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Acta Orthop. 2016 June; 87(3): 301–305.
Published online 2016 February 12. doi:  10.3109/17453674.2016.1152450
PMCID: PMC4900079

Rotational deformities of the long bones can be corrected with rotationally guided growth during the growth phase

A study in rabbits


Background and purpose

Coronal and sagittal plane long bone deformities can be corrected with guided growth, whereas transverse plane rotational deformities require osteotomy and internal or external fixation. We investigated whether rotational changes can be introduced with the plating technique.


45 rabbits (6 weeks old) were divided into 3 groups. The unoperated right tibia was used as control. In groups 1 and 3, two plates were placed obliquely to the long axis and in different directions. In group 2, a sham operation was performed with screws. Animals in groups 1 and 2 were followed for 4 weeks. In group 3 the implants were removed 4 weeks after the operation to observe rebound effect, and the animals were followed for another 4 weeks. The tibial torsion was assessed on computed tomography (CT). External rotation was accepted as a negative value.


In group 1, mean torsion was −20° (SD 7.9) in the right tibia and −2.9° (SD 7.2) in the left tibia (p < 0.001). In group 2, mean torsion was −23° (SD 4.9) in the right tibia and −26° (SD 6.5) in the left tibia (p = 0.2). In group 3, mean torsion was −21° (SD 6.3) in the right tibia and −9.5° (SD 5.3) in the left tibia (p < 0.001). Intergroup evaluation for left torsion showed a significant difference between group 2 and the other groups (p < 0.001). When the rebound effect was evaluated, there was no statistically significant difference between groups 1 and 3 (p = 0.08).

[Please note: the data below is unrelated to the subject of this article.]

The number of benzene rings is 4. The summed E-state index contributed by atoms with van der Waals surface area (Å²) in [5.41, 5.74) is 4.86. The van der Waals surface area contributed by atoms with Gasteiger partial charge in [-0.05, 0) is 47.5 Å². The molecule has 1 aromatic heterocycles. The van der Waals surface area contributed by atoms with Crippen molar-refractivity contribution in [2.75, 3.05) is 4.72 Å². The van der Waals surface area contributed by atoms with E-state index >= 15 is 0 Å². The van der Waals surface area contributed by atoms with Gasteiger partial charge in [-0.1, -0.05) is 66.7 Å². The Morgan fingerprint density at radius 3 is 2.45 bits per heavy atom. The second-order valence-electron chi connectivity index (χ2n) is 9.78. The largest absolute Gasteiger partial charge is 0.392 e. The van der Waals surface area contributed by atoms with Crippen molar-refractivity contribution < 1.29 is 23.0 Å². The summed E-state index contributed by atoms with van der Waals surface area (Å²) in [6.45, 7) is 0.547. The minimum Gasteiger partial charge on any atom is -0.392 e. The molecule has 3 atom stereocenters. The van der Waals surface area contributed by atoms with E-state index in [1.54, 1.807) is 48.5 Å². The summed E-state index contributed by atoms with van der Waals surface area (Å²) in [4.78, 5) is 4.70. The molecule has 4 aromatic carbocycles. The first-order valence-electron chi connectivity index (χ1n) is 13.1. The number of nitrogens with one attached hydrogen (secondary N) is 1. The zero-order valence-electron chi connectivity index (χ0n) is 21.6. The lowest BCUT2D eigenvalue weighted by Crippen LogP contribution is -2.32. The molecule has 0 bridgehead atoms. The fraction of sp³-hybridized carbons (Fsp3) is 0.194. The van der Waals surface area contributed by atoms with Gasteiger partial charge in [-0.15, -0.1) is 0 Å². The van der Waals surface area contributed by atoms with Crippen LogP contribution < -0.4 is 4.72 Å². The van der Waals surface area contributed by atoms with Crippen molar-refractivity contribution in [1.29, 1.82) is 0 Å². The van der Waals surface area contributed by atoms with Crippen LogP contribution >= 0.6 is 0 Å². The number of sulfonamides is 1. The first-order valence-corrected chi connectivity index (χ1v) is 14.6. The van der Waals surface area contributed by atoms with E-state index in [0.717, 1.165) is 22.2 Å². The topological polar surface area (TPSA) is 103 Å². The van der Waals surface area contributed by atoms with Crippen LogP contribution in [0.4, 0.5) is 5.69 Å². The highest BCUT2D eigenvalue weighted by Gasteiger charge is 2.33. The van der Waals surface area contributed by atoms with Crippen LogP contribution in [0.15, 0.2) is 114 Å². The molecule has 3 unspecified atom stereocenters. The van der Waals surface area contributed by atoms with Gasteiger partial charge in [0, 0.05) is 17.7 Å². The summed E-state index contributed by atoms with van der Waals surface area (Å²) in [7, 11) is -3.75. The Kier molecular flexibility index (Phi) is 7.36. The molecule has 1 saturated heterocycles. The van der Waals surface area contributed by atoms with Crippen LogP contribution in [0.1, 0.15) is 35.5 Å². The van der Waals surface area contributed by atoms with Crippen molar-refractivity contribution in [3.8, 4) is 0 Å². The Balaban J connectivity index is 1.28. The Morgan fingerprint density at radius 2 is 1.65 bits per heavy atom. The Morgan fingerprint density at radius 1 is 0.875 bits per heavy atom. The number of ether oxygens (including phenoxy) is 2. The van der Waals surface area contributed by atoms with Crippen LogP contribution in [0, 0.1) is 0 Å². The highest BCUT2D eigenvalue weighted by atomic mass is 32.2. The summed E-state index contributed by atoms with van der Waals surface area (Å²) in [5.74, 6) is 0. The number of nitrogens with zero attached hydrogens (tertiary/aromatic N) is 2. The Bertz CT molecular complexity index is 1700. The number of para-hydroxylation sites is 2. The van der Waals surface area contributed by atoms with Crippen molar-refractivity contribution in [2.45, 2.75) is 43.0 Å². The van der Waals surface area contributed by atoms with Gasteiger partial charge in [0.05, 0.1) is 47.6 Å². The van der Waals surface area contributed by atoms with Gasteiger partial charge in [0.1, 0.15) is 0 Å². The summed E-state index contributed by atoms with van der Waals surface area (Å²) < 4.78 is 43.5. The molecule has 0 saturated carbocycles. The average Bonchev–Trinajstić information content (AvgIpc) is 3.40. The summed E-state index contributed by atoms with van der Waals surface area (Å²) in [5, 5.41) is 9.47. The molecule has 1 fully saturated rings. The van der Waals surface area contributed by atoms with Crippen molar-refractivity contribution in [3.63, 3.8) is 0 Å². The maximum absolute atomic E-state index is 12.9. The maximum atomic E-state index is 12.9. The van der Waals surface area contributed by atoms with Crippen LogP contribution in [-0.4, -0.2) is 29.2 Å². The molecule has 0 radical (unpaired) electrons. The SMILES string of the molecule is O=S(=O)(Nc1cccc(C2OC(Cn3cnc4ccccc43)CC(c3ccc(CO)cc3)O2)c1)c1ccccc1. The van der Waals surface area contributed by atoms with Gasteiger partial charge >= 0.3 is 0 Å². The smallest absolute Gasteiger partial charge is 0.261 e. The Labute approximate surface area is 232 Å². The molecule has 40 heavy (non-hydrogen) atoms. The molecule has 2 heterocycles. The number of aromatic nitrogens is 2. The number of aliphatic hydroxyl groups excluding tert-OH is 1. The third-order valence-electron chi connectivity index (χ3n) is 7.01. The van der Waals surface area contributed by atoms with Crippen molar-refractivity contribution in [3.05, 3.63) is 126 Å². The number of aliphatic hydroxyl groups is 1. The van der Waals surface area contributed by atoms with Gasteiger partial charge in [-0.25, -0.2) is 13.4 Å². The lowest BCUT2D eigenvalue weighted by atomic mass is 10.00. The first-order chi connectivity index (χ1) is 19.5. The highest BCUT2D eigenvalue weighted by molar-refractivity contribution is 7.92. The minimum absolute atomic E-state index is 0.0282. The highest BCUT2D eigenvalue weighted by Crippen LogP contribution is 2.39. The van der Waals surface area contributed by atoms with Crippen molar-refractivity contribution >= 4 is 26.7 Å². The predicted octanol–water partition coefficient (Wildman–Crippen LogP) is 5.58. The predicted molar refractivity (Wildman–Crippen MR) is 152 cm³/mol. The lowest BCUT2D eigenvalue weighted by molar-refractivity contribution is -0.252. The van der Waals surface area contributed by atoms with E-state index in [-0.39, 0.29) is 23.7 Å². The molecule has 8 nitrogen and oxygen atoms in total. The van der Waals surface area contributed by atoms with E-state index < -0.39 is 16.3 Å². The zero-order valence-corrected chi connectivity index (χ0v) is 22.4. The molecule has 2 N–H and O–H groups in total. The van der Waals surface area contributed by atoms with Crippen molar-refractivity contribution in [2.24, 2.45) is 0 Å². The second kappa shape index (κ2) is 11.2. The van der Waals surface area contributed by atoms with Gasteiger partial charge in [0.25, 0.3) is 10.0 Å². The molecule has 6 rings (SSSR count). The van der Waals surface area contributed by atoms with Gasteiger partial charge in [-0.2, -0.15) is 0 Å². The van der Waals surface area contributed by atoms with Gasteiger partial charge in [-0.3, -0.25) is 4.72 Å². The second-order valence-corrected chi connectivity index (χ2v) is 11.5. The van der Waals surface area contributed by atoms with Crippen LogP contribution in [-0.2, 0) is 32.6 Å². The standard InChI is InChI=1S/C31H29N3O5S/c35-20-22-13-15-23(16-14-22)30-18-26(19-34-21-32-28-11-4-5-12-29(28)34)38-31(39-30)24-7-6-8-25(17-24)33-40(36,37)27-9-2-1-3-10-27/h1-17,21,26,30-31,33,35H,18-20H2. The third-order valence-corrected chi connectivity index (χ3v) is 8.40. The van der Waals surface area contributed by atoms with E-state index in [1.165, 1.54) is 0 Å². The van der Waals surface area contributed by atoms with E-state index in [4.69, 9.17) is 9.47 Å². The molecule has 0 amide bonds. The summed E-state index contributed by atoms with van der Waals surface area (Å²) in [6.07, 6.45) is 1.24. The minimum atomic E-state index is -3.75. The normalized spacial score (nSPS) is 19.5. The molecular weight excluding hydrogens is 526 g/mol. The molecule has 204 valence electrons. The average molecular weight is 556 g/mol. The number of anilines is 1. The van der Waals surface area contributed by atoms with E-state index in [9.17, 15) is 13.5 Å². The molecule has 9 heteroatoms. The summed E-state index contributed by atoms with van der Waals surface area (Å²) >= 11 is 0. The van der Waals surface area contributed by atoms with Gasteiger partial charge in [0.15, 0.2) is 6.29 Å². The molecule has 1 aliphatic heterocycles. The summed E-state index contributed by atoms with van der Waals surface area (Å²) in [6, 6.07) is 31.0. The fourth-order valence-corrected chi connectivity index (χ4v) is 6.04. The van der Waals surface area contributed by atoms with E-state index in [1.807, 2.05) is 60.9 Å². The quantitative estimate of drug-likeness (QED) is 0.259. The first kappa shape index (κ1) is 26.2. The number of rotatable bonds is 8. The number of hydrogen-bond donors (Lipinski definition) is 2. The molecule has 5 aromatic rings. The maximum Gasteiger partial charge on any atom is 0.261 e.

A rotational change was attained with this technique. Although a rebound effect was seen after implant removal, it did not reach statistical significance. The final rotational change remained constant.

In selected cases of intoeing gait in children, derotation osteotomies are performed (Cobeljić et al. 2006, Walton et al. 2012). Osteotomy has various disadvantages including over or undercorrection, recurrence of the deformity, difficulty in postoperative mobilization, and delayed recovery and return to daily life (Gyr et al. 2013, Stevens 2007). Other common deformities in growing children are angular deformities in the coronal/sagittal planes around the knee joint (Klatt and Stevens 2008, Palocaren et al. 2010, Stevens 2007). Surgical techniques used for the correction of angular deformities are osteotomy and acute correction, or distraction with external fixator (Yilmaz et al. 2014). These methods are technically challenging and they are associated with high complication rates, so less invasive methods are being investigated (Castañeda et al. 2006, Scott 2012). Permanent epiphysiodesis for the correction of deformity may cause overcorrection when growth is miscalculated (Schroerlucke et al. 2009). Temporary hemiepiphysiodesis/epiphysiodesis (guided growth) with low morbidity and low complication rates has become an important alternative to other techniques in growing children with angular deformities and leg-length discrepancy (Burghardt and Herzenberg 2010, Pendleton et al. 2013, Stevens 2007).

Guided growth, which is less invasive with few complications, has led to the idea that rotational deformities in the horizontal plane can be similarly corrected with rotationally guided growth rather than with the more invasive and complicated procedures such as osteotomy. The aim of this study was to alter the transverse plane rotational properties of the long bones in growth phase by placing 2 oblique plates opposite to each other, and to determine whether the resulting change would be permanent.